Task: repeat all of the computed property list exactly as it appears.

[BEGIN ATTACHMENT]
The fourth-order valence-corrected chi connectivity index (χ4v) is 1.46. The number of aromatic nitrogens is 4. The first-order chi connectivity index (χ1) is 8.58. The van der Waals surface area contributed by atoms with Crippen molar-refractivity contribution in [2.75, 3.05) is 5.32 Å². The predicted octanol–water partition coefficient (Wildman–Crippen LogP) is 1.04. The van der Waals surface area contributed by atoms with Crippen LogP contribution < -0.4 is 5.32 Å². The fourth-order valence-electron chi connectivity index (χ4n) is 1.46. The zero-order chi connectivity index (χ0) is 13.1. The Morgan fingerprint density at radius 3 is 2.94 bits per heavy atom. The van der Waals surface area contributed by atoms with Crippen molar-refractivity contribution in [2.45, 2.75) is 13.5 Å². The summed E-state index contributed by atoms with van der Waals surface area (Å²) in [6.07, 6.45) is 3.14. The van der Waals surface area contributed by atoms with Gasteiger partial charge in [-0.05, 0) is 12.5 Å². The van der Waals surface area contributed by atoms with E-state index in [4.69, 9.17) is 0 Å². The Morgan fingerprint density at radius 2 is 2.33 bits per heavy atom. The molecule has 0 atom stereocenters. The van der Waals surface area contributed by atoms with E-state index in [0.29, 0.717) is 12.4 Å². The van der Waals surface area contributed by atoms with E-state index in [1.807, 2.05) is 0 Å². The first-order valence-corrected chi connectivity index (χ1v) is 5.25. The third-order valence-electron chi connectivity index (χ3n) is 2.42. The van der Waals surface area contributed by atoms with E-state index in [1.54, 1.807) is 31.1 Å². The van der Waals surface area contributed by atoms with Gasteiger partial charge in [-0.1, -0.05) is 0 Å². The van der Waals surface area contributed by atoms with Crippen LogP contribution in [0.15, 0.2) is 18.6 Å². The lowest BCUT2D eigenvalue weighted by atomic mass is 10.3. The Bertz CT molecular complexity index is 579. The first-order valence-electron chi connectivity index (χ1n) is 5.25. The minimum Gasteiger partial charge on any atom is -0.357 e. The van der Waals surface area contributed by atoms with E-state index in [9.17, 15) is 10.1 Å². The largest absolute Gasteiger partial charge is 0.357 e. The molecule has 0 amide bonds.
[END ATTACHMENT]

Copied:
The fourth-order valence-corrected chi connectivity index (χ4v) is 1.46. The number of aromatic nitrogens is 4. The first-order chi connectivity index (χ1) is 8.58. The van der Waals surface area contributed by atoms with Crippen molar-refractivity contribution in [2.75, 3.05) is 5.32 Å². The predicted octanol–water partition coefficient (Wildman–Crippen LogP) is 1.04. The van der Waals surface area contributed by atoms with Crippen LogP contribution < -0.4 is 5.32 Å². The fourth-order valence-electron chi connectivity index (χ4n) is 1.46. The zero-order chi connectivity index (χ0) is 13.1. The Morgan fingerprint density at radius 3 is 2.94 bits per heavy atom. The van der Waals surface area contributed by atoms with Crippen molar-refractivity contribution in [2.45, 2.75) is 13.5 Å². The summed E-state index contributed by atoms with van der Waals surface area (Å²) in [6.07, 6.45) is 3.14. The van der Waals surface area contributed by atoms with Gasteiger partial charge in [-0.05, 0) is 12.5 Å². The van der Waals surface area contributed by atoms with E-state index in [4.69, 9.17) is 0 Å². The Morgan fingerprint density at radius 2 is 2.33 bits per heavy atom. The molecule has 0 atom stereocenters. The van der Waals surface area contributed by atoms with E-state index in [0.29, 0.717) is 12.4 Å². The van der Waals surface area contributed by atoms with E-state index in [1.807, 2.05) is 0 Å². The first-order valence-corrected chi connectivity index (χ1v) is 5.25. The third-order valence-electron chi connectivity index (χ3n) is 2.42. The van der Waals surface area contributed by atoms with E-state index in [1.54, 1.807) is 31.1 Å². The van der Waals surface area contributed by atoms with Gasteiger partial charge in [-0.1, -0.05) is 0 Å². The van der Waals surface area contributed by atoms with Crippen LogP contribution in [0.15, 0.2) is 18.6 Å². The lowest BCUT2D eigenvalue weighted by atomic mass is 10.3. The Bertz CT molecular complexity index is 579. The first-order valence-electron chi connectivity index (χ1n) is 5.25. The minimum Gasteiger partial charge on any atom is -0.357 e. The van der Waals surface area contributed by atoms with E-state index in [9.17, 15) is 10.1 Å². The largest absolute Gasteiger partial charge is 0.357 e. The molecule has 0 amide bonds.